Because I am all caught up on the modern Doctor Who episodes, I’ve been watching what’s available on Netflix Instant from the “Classic” era. So far, I’ve worked my way through Doctors One through Three, and I’ve just waded into Four. Tom Baker plays Four, and enthusiasts will know he was the longest serving Doctor, having appeared on the show from 1974 until 1981.
Last night, I ended up watching two serials from Four — “The Ark in Space” and “Pyramids of Mars.” Both aired in 1975.
“The Ark in Space” brings the Doctor, Sarah Jane Smith, and Harry Sullivan to a space station that appears to be storing all sorts of life and knowledge from human civilization. A collection of humans are in suspended animation and appear to have overslept by millennia. A few of the crew members have revived, and everyone discovers that an insect-like species, the Wirrn, were the ones who sabotaged the station’s controls. The story is divided into four 24-minute parts.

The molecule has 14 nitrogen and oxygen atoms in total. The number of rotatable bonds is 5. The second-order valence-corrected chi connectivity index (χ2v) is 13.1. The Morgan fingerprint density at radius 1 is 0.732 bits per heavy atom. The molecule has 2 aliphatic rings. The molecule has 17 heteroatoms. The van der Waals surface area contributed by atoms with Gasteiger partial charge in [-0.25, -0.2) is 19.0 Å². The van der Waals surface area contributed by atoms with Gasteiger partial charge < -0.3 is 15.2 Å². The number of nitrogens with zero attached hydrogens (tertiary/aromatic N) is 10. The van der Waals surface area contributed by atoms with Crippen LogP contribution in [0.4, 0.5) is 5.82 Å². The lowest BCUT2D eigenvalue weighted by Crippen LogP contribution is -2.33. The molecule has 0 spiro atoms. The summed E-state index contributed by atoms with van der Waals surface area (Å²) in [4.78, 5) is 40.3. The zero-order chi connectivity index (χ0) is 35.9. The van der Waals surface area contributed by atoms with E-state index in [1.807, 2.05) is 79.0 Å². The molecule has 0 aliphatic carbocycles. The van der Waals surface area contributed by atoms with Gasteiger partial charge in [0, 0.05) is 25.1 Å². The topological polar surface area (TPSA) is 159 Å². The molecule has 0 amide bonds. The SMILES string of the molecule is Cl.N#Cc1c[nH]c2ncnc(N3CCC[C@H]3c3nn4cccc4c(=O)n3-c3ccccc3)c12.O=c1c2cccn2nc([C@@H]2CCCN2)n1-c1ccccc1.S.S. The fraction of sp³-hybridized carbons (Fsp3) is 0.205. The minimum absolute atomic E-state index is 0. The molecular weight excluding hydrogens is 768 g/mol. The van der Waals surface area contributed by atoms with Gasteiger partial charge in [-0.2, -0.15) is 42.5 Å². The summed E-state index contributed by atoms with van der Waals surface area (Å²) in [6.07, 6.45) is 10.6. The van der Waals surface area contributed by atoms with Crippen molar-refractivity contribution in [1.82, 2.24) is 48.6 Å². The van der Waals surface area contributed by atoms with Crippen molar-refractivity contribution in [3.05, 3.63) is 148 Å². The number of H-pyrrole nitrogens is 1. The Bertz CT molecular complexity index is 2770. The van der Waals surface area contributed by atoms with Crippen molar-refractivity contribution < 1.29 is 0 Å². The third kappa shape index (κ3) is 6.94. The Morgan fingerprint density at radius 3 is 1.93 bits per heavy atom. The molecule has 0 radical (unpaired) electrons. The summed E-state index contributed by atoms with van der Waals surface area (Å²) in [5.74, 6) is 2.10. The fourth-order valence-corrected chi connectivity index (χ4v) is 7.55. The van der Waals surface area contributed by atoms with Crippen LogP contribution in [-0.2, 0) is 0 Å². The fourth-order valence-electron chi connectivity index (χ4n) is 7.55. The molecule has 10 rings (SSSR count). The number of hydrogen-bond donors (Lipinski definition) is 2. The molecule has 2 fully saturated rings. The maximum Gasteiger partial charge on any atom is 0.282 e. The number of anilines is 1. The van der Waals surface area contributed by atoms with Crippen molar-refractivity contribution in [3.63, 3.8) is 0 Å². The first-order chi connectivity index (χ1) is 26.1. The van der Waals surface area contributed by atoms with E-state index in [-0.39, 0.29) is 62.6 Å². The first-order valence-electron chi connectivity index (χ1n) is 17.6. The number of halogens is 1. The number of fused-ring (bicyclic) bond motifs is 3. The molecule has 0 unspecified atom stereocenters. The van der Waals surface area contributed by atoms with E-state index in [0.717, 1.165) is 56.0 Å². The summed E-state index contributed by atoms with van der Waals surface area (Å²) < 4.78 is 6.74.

In “Pyramids of Mars,” the Doctor and Sarah Jane land in 1911 England, where the Doctor has detected an unusual field of energy. Inside a home, which will eventually become the property on which U.N.I.T headquarters sits, they discover Egyptian sarcophagi and the mysterious man who orders one of the “mummies” inside to kill the intruders. Everything turns out to be the doing of Sutekh, an ancient “destroyer of all living things,” who is imprisoned in an Egyptian pyramid and paralyzed by “The Eye of Horus,” an energy field located on Mars. This story is also divided up into four 24-minute parts, roughly.
My one paragraph summaries are rather simplistic, but do click through to see more details, if you like.
I quite like Tom Baker as the Doctor, though Two and Three have their charms as well. Because such little footage of One is still around, I can’t say too much about him except that the Netflix-available “The Aztecs” wasn’t really all that interesting for me. Watching the classic episodes, you can definitely see how they’ve done a good job maintaining that the Doctor is the same man, even though outward appearances change. Bits of Four — the brusqueness and the grin — remind me of Nine. I still have quite a few more installments to watch, but I hope they add more — especially the one and only televised appearance of Eight. But that’s somewhat because Paul McGann’s a fox. It’s true, despite the bad wig.
Come, let us discuss other classic episodes in the comments.